About Me

Twenty years ago I asked a Tarot card reader what would I be doing when I was 50. She replied, “I see you doing something so wildly creative, it defies a job title.” Only recently did I realize that was a slick way of saying, “I have no idea of what you’ll be doing.” But that prediction kept me charging ahead to the fifties with zeal and anticipation. Now that the future is today, I’m ready for anything!

The Haunted House and Mrs. Haines

Every neighborhood had a haunted house when I grew up. In order to be haunted, a house had to meet these requirements:

It had to be a fair distance from you, whether "distance" meant across town or down the block. It had to be much larger or much smaller than the other houses on the block. It had to be shabbier than the other houses on the block. And the owner had to be more reclusive than the other owners on the block.

In my neighborhood, a blue-collar suburb of Detroit, the haunted house was big and white with peeling paint and a blue shingled roof and a sagging gray porch. Kids dared each other to go up and ring the bell, then run away.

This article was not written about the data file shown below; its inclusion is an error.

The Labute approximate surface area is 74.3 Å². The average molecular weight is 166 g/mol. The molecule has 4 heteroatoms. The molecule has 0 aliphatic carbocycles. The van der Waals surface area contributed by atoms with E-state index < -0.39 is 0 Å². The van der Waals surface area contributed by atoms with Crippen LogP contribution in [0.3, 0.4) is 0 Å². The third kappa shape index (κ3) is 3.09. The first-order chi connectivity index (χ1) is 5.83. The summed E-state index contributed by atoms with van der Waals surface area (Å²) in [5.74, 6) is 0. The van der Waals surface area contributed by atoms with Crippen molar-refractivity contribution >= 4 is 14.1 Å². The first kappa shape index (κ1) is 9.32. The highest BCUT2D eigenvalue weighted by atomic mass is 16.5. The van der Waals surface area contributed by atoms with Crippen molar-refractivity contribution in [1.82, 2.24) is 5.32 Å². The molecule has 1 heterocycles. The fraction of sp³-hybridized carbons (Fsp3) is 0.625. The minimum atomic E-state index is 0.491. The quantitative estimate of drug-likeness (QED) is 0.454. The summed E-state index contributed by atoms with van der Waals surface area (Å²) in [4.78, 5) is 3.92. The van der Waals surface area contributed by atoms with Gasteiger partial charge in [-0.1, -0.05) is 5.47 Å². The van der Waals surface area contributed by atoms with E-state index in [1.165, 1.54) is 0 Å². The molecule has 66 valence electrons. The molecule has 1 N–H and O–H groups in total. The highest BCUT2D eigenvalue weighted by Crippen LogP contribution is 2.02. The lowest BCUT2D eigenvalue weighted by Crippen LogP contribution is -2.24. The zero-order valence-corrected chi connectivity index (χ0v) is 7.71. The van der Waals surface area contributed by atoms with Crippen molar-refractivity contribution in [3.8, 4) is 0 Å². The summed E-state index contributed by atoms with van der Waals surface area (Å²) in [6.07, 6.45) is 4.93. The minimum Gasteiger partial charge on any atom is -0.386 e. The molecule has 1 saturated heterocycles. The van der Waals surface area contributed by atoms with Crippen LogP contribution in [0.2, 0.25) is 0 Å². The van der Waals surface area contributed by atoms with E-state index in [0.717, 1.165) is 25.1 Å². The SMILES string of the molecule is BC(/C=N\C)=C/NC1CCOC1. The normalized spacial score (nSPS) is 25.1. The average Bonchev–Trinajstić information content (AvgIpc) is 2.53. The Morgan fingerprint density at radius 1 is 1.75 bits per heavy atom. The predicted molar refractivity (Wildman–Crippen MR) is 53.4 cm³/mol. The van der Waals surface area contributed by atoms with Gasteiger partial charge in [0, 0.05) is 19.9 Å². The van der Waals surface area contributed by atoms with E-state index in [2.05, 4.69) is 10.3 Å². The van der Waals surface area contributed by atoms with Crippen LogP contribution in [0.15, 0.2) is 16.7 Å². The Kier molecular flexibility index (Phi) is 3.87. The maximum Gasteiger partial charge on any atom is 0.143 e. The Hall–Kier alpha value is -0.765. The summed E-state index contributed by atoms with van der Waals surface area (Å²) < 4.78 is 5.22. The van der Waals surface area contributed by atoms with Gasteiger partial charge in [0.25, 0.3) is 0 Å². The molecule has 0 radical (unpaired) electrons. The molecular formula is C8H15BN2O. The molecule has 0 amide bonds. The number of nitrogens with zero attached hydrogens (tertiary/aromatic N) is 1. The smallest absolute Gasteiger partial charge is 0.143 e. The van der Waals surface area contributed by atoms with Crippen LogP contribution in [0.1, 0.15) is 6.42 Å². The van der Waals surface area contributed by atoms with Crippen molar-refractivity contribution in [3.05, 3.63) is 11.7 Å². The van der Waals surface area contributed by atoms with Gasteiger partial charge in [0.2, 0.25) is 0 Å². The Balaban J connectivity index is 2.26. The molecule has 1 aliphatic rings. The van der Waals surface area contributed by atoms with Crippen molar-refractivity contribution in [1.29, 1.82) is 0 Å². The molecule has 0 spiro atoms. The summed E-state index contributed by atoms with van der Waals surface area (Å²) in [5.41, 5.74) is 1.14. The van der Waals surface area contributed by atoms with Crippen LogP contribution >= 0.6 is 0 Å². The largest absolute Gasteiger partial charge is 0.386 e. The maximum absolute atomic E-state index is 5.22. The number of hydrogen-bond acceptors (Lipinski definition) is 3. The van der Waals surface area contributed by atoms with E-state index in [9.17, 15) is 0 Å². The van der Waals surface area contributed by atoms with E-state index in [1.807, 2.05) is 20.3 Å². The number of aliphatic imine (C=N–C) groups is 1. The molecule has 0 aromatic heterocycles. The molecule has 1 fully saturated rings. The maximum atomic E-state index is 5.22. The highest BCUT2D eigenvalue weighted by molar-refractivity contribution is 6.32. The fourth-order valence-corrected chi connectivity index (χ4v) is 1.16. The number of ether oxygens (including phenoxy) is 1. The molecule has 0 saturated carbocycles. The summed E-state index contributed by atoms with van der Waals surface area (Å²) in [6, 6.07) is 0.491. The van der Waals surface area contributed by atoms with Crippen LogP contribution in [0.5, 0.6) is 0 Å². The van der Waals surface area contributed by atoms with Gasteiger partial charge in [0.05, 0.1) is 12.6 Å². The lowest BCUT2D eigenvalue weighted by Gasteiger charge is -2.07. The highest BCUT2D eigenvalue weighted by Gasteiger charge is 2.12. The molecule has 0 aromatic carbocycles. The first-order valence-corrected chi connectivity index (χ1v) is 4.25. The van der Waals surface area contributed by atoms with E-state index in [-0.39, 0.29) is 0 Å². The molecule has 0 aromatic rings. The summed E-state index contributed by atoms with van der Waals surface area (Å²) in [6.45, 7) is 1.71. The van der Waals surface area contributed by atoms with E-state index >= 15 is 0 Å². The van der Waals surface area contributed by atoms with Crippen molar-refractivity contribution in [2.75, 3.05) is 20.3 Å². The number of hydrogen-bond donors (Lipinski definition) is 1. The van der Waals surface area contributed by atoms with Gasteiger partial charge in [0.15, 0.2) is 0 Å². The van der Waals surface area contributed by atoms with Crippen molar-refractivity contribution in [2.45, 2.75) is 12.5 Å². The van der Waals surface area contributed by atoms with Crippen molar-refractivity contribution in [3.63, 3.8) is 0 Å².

People who managed to catch a glimpse of the owner said her name was Mrs. Haines. She was young and wore pedal pushers and had long strawberry blonde hair. Thinking back, she was quite lovely. The other moms on the block were nice people, but "willowy free spirit" doesn't describe any of them. It did Mrs. Haines.

I never did see a Mr. Haines. Maybe he worked nights. Maybe Mrs. Haines was a widow or divorcée. In the early 1960s both were rare in our neighborhood. It was another reason why we saw her as mysterious.

There aren't any haunted houses today. Kids have it drummed into them not to ring strangers' doorbells and to respect other people. No argument, both are good things. But I have to wonder how much imagination is stifled in the process. Kids can read about haunted houses in Goosebumps. Or go to Halloween extravaganzas at amusement parks, the ticket prices scaring the bejabbers out of their parents. But prepaid, prefabricated fright isn't as powerful as the fright that children conjure in their own imagination.

Today I would probably be the Mrs. Haines if I lived on a city block. House smaller than others, no shortage of things to be fixed, making excursions to town only rarely.

I don't know the circumstances of Mrs. Haines's life, but she still haunts me today. I hope the silly behavior of neighborhood children didn't haunt her.

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